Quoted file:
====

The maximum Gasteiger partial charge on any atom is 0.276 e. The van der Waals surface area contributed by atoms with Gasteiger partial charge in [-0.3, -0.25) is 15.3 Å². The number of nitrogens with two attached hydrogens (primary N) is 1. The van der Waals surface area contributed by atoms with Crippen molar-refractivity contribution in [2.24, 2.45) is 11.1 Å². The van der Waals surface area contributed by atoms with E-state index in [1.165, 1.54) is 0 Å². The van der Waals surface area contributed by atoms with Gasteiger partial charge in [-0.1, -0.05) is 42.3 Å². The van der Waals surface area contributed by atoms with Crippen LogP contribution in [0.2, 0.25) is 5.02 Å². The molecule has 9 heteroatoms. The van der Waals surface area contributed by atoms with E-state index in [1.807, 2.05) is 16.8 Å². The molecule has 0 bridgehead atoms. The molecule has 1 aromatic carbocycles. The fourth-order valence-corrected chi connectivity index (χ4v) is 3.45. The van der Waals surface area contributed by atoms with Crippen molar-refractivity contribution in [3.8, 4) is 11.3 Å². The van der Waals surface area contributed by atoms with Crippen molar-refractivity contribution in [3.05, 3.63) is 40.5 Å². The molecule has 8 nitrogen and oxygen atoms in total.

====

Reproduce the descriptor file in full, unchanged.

The maximum Gasteiger partial charge on any atom is 0.276 e. The van der Waals surface area contributed by atoms with Gasteiger partial charge in [-0.3, -0.25) is 15.3 Å². The number of nitrogens with two attached hydrogens (primary N) is 1. The van der Waals surface area contributed by atoms with Crippen molar-refractivity contribution in [2.24, 2.45) is 11.1 Å². The van der Waals surface area contributed by atoms with E-state index in [1.165, 1.54) is 0 Å². The van der Waals surface area contributed by atoms with Gasteiger partial charge in [-0.1, -0.05) is 42.3 Å². The van der Waals surface area contributed by atoms with Crippen LogP contribution in [0.2, 0.25) is 5.02 Å². The molecule has 9 heteroatoms. The van der Waals surface area contributed by atoms with E-state index in [1.807, 2.05) is 16.8 Å². The molecule has 0 bridgehead atoms. The molecule has 1 aromatic carbocycles. The fourth-order valence-corrected chi connectivity index (χ4v) is 3.45. The van der Waals surface area contributed by atoms with Crippen molar-refractivity contribution in [3.8, 4) is 11.3 Å². The van der Waals surface area contributed by atoms with Crippen molar-refractivity contribution in [3.05, 3.63) is 40.5 Å². The molecule has 8 nitrogen and oxygen atoms in total.